By David L. Ulin
Los Angeles Times Book Critic
September 19, 2010
Putnam: 406 pp., $26.95
William Gibson's post- 9/11 novels offer a fascinating case study in what happens when real life catches up with science fiction. Gibson has always been (to use one of his own phrases) a "coolhunter," searching for meaning on the cultural fringe.
Back in 1982, he coined the word "cyberspace," and his "Bridge Trilogy" of the 1990s posited a dystopia in which California split into two states after a devastating earthquake. Then, the World Trade Center came down, leaving Gibson to wrestle with not the future, but with a present that had irrevocably changed.
In early 2003, he published "Pattern Recognition," perhaps the first novel to deal directly with the destruction of the towers; the fallout from Ground Zero also sifts though 2007's "Spook Country." It's the sci-fi equivalent of what happened to, say, John le Carré after the Cold War ended, although, like Le Carré, Gibson hasn't so much changed as adapted, finding narratives in the chaos of the current moment along the elusive border between technology and art, control and freedom, image and reality.
Gibson's new book, "Zero History," is the third, and final, installment in the cycle, yet unlike its predecessors it is emotionally static, and never quite feels fully formed. Set once again in our post-millennial present, the book revolves around the search for a cutting-edge fashion designer who has gone off the grid, but it is really about the sense of dislocation that has come to be common currency since 9/11. Here, the glittering facades of the culture don't reveal anything beneath the surface — because nothing is there. The world Gibson traces is one bound by branding, in which we are defined less by who we are than by what we own. Resistance, inasmuch as it is possible, is about "atemporality. About opting out of the industrialization of novelty. It's about deeper code."
This idea of a deeper code, a secret history, is vintage Gibson; he has long been fascinated by what he calls "nodes," a type of social ganglia where unlikely connections may arise. One of the plotlines of "Spook Country," in fact, featured a magazine called "Node," which may or may not exist, and a journalist named Hollis Henry, former lead singer for the band the Curfew, who has been contracted to do investigative work.
Hollis is back in "Zero History," as are the characters Milgrim, a junkie (now recovering) with an eye for detail, and Hubertus Bigend the London-based marketer whose global firm Blue Ant underwrites them all. If this seems a little fragmented, that's the idea: to reflect a collective collapse where everything is up for grabs. This includes the military and the fashion business, which function as unlikely loci here. "The military, if you think about it, largely invented branding," Bigend tells Hollis. "The whole idea of being 'in uniform.' The global fashion industry is based on that."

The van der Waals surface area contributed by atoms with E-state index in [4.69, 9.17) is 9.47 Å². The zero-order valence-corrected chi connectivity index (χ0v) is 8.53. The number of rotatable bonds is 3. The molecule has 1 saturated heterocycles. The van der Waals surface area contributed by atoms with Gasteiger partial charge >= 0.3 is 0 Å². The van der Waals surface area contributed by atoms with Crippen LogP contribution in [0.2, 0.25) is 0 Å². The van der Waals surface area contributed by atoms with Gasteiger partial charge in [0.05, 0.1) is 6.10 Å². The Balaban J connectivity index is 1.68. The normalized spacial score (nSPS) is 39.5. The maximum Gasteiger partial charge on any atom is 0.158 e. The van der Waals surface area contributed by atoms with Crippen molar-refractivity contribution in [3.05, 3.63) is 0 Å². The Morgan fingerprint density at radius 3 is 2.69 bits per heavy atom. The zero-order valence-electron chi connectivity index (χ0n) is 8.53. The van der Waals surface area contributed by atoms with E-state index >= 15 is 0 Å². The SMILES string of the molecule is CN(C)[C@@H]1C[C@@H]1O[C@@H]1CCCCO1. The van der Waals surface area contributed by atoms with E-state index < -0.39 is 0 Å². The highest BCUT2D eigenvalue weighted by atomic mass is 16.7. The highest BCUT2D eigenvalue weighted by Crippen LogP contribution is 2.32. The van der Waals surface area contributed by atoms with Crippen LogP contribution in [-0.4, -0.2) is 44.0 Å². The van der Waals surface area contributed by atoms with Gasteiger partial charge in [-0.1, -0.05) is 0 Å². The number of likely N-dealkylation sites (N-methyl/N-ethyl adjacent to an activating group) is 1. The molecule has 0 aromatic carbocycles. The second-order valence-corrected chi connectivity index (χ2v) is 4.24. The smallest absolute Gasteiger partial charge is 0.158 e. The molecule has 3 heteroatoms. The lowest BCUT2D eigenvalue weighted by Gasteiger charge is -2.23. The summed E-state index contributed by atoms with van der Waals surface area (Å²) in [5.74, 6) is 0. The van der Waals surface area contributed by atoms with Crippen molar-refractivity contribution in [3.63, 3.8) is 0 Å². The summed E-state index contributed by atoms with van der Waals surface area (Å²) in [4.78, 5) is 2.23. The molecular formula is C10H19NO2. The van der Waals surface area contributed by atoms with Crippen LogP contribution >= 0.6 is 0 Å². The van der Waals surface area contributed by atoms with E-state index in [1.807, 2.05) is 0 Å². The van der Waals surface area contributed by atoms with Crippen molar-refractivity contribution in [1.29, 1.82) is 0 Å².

For Gibson, the militarization of the culture is a defining metaphor, offering exactly the kind of cognitive dissonance on which his work has often thrived. Early on, he establishes the novel's thematic underpinnings — "the underlying design code of the twenty-first-century male street was the code of the previous mid-century's military wear, most of it American," he writes, referring not just to fashion but psychology — and throughout the book, he highlights the confluences: In the body armor that Bigend's messenger Fiona wears while motorcycling through the streets of London and in the "Cartel grade" Toyota Hilux (fitted with armor, bulletproof glass and run-flat tires) in which Hollis and Milgrim are chauffeured around town.
Yet in "Pattern Recognition" or "Spook Country," there would have been something — some threat, some intuition — to necessitate such precautions; in "Zero History," these elements feel rote. Partly, I suppose, they're an expression of paranoia. As Bigend notes, "Even the delusionally paranoid have enemies." This time, though, the enemies don't have a lot behind them, leaving a skein of emptiness at the book's heart. Even when the novel's darker intrigues manifest, the stakes are never really high enough, nor the dangers particularly real.
Instead, it feels as if Gibson is going through the motions, as if he's gone back to the pattern once too often, setting up a story — centered by Hollis' efforts to find that designer — that we've seen before. Certainly, this is part of his intention. Both "Pattern Recognition" and "Spook Country" were driven by similarly quixotic searches. Those books, however, came with a sense of urgency, a sense that when the pieces were all gathered, some kind of coherence would emerge. In "Zero History," that never quite happens: Despite Gibson's insights into the relationship between trivia and intrigue, it's hard to believe that so many people with so much power would get so worked up about the creator of a pair of pants.
In the end, this leaves "Zero History" oddly unfulfilling, like a facsimile or a knockoff in which the material that once felt so fresh has come to be a little worn. Gibson may have had to improvise a new kind of science-fiction novel in the wake of 9/11, but the cultural implosion that the tragedy set in motion is now the substance of daily life. "Follow the accident. Fear the set plan," Gibson writes late in "Zero History." Once wishes that he had taken his own advice.
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